502 F2d 300 United States v. Ackerson

502 F.2d 300

UNITED STATES of America, Appellee,
John ACKERSON, Appellant.

No. 74-1064.

United States Court of Appeals, Eighth Circuit.

Submitted June 11, 1974.
Decided Aug. 29, 1974.

Thomas J. Frawley, St. Louis, Mo., for appellant.

J. Patrick Glynn, Asst. U.S. Atty., St. Louis, Mo., for appellee.

Before LAY, HEANEY and ROSS, Circuit Judges.

HEANEY, Circuit Judge.

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Defendant John Ackerson was convicted on both counts of a two-count indictment. Count I charged the defendant with violating 26 U.S.C. 5861(c) and 5871 by possessing a sawed-off shotgun which was made without payment of a making tax as required by 26 U.S.C. 5821. Count II charged him with violating 26 U.S.C. 5861(d) and 5871 by possessing the same gun which had not been registered to him in the National Firearms Registration and Transfer Record. He was sentenced to six years on each count, the sentences to run concurrently. He raises a number of issues on appeal, none of which are meritorious. We affirm the conviction.




The defendant's assertion that he was placed in double jeopardy, by being tried in federal court for violations of the National Firearms Act after having been previously tried and convicted in state court of carrying a concealed weapon (the same sawed-off shotgun), is without merit. See, Abbate v. United States, 359 U.S. 187, 79 S.Ct. 666, 3 L.Ed.2d 729 (1959); Ferina v. United States, 340 F.2d 837 (8th Cir.), cert. denied, 381 U.S. 902, 85 S.Ct. 1446, 14 L.Ed.2d 284 (1965).


The defendant claims further that his prosecution by the federal government violates a Department of Justice policy under which persons convicted in state court for a crime involving the same acts are not federally prosecuted unless compelling reasons are present and specific approval is obtained from a designated Assistant Attorney General. The alleged policy statement was not made a part of the record, and the claim was not presented to the District Court. On this record, we are, therefore, unable to say that there is such a policy. Thus, we are not prepared to express an opinion as to the effect on a prosecution of not following the policy if there, in fact, is one. But see, United States v. Hutul, 416 F.2d 607, 626-627 (7th Cir. 1969), cert. denied, 396 U.S. 1012, 90 S.Ct. 573, 24 L.Ed.2d 504 (1970).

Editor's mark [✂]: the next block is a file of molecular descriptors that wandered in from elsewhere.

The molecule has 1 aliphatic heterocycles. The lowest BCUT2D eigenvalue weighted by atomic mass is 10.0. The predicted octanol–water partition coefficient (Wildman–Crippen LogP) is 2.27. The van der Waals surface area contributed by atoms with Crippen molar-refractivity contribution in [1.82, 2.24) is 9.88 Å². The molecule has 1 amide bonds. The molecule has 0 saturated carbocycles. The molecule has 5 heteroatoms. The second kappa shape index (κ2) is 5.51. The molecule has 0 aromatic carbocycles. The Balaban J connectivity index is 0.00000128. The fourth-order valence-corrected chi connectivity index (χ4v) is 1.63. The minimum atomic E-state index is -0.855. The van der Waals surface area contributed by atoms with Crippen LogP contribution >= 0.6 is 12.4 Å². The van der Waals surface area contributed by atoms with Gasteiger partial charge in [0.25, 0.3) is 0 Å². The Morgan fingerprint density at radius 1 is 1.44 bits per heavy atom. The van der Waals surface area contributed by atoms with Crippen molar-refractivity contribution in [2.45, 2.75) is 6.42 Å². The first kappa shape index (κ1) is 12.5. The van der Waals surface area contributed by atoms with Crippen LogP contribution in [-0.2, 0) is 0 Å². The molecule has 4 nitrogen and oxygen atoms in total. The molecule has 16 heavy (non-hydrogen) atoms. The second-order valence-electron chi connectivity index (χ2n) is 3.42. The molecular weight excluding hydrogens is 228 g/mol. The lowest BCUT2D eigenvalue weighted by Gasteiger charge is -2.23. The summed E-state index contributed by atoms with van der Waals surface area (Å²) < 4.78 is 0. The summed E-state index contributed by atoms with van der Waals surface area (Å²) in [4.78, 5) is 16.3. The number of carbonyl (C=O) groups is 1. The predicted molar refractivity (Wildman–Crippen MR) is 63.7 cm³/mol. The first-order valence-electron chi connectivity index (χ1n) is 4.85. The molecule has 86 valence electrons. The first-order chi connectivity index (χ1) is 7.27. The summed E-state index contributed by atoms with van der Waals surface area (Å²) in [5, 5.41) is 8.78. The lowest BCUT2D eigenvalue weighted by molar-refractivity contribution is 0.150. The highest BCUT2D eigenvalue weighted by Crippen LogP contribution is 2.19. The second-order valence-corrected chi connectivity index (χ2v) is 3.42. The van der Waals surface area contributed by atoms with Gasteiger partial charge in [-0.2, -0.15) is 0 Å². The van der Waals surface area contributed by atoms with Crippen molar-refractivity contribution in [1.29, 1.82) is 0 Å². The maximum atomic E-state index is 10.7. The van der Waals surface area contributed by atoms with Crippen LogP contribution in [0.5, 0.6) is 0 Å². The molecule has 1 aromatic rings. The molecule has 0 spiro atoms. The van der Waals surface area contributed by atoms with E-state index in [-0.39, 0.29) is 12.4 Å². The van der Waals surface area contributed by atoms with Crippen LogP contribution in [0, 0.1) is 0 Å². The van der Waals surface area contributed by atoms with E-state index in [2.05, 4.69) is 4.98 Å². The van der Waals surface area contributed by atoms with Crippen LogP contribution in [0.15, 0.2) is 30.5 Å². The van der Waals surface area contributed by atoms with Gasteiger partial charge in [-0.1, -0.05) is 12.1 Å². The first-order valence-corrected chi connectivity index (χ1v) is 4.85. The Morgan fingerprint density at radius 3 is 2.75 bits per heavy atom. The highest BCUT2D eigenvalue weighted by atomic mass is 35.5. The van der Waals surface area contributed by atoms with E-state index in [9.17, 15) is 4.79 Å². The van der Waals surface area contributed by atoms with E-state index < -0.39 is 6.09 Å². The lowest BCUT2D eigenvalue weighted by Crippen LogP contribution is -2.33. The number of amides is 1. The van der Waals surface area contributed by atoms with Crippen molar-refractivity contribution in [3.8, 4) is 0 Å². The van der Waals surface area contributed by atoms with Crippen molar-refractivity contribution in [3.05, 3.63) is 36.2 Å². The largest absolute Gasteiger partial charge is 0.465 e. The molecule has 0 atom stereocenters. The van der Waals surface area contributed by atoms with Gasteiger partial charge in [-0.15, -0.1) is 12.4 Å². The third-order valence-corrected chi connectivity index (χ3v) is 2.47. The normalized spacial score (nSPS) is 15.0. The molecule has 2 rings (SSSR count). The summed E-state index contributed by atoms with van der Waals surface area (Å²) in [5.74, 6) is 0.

The Supreme Court has indicated that four factors are to be considered in determining whether a defendant has been deprived of his Sixth Amendment right to a speedy trial: 'Length of delay, the reason for the delay, the defendant's assertion of his right, and prejudice to the defendant.' Barker v. Wingo, 407 U.S. 514, 530, 92 S.Ct. 2182, 33 L.Ed.2d 101 (1972).


When we balance these factors, we do not believe that the defendant, whose trial occurred within seventeen months after he was arrested, has made a sufficient showing to justify setting aside his conviction. See, Brooks v. United States, 423 F.2d 1149, 1152 n.4 (8th Cir.), cert. denied,400 U.S. 872, 91 S.Ct. 109, 27 L.Ed.2d 111 (1970). The trial was initially delayed because the government was unaware of the defendant's location and thereafter because of his incarceration in a state prison. The defendant did not assert his right to a speedy trial until shortly before trial. Moreover, the defendant concedes that he was not prejudiced in the preparation of his defense. He asserts only that he lost the possibility of serving his state and federal sentences concurrently. A delay in bringing a person to trial because he is incarcerated by another jurisdiction may be oppressive and require a reversal of a conviction. See, Smith v. Hooey, 393 U.S. 374, 89 S.Ct. 575, 21 L.Ed.2d 607 (1969). But the circumstances here do not require that result. See, United States v. Cabral, 475 F.2d 715 (1st Cir. 1973).

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The defendant maintains that the District Court erred in failing to suppress certain evidence: the firearm seized from him when he was arrested and a statement made by him to a federal officer in the city jail the day after his arrest. He argues that this evidence was secured in violation of Rule 5(a) of the Federal Rules of Criminal Procedure. That rule provides that an arresting officer must take the arrested person without unnecessary delay before the nearest available commissioner. The defendant asserts that he was not taken to a commissioner for months after his arrest.


The short answer to the defendant's contention with respect to the firearm is that it was seized by state authorities and properly held by them for purposes of the defendant's state trial. Moreover, state law with respect to the issuance of an arrest warrant by a neutral magistrate was strictly complied with. Compare, United States v. Nygard, D.C., 324 F.Supp. 863, 868 (1971). The state was not obligated to return the firearm to the defendant after the completion of the state proceedings, and the defendant cannot assert that his right to be brought before a commissioner was violated by the state's action in turning over the gun to the federal authorities.